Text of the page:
DENVER (AP) — Colorado police arrested a man in a 30-year-old murder case Thursday, alleging he sexually assaulted, stabbed and beat a woman to death in an alley when he was 15. Investigators said DNA…
DENVER (AP) — Colorado police arrested a man in a 30-year-old murder case Thursday, alleging he sexually assaulted, stabbed and beat a woman to death in an alley when he was 15.
Investigators said DNA testing helped lead them to James Edward Papol, 46, but did not share more details to avoid compromising the case against him. The arrested Thursday in Pueblo faces murder charges in the death of 24-year-old Mary Lynne Vialpando.
Papol was being held without bond, and it was not clear if he had an attorney to comment on his behalf.
Vialpando was last seen around 2 a.m. on June 5, 1988, police said. She attended a wedding with her husband in Pueblo, but they argued after returning to their home in Colorado Springs and she ran away.
Police later spoke with witnesses who believed they saw Vialpando in a nearby bar and watched her leave through a back door. Her body was found in a nearby alley the next morning.
Colorado Springs Police Chief Pete Carey said DNA testing of evidence played a role in the arrest but he did not specify what types of tests were performed.
District Attorney Dan May remembered being called to the alley where Vialpando was found in 1988 as a young prosecutor. May said the case’s investigators were among the first in Colorado to gather forensic evidence after a crime in hopes of testing for DNA. The technology still was relatively new in the late 1980s.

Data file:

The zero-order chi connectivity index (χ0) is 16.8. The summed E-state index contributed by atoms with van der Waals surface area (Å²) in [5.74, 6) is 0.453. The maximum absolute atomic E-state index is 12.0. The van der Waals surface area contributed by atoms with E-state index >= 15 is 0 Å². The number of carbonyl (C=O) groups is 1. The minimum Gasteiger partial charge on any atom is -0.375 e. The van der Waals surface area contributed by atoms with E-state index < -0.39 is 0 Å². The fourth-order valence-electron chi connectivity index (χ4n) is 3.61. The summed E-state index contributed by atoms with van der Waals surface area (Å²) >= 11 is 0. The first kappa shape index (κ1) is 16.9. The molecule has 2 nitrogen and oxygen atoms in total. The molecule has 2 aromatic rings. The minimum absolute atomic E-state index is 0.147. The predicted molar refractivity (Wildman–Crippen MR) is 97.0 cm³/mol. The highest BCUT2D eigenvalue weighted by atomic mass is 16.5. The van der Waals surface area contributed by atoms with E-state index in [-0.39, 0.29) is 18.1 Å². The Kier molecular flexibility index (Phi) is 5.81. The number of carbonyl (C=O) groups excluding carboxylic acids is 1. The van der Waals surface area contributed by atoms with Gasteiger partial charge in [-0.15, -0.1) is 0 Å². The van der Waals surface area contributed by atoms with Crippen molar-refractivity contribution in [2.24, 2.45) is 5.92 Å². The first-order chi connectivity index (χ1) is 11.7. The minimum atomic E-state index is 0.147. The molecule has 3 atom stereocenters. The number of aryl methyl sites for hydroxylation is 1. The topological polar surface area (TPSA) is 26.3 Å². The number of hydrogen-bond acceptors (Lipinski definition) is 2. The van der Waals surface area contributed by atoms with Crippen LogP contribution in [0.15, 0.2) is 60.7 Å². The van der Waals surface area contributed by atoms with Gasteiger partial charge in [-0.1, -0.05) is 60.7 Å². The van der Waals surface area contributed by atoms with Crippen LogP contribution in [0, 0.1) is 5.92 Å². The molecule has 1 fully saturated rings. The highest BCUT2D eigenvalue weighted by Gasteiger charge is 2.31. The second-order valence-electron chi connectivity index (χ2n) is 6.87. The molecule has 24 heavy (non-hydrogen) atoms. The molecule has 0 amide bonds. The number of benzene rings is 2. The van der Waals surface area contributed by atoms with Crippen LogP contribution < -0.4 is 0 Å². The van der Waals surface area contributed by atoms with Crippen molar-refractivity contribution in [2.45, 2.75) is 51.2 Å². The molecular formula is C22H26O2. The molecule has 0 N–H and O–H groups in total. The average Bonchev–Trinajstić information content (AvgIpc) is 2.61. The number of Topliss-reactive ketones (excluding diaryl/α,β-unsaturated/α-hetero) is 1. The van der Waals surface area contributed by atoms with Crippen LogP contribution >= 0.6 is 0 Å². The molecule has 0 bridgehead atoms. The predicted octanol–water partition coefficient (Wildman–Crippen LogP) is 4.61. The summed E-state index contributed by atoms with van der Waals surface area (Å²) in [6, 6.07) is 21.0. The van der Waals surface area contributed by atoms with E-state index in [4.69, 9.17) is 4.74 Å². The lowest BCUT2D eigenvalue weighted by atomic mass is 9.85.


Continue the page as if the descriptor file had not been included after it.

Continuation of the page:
In 2017, the Colorado Springs Police Department released a composite image of a suspect, created using DNA evidence found at the scene. The composite showed a man with blond hair, blue eyes and a pale complexion.
Investigators said at the time that the technology had limitations and could not create an exact image.
The Police Department has a unit dedicated to investigating cold cases, including about 100 homicides. Carey credited that team with never giving up on decades-old cases.
“This arrest will not bring closure to the family of Mrs. Vialpando and the loved ones she left behind,” Carey said. “However, my hope is this will bring some level of peace to each of them.”
May said Vialpando’s relatives described feeling relieved but know an arrest “is just another step in the overall process.”
Vialpando’s daughter, Coral, told the Colorado Springs Gazette this summer that she was losing hope DNA could help identify her mother’s killer after 30 years. She was 4 when her mother died.
“I’ve learned to numb myself to this situation, try not to think about it so I don’t feel about it,” Coral Vialpando said. “But there’s always hope.”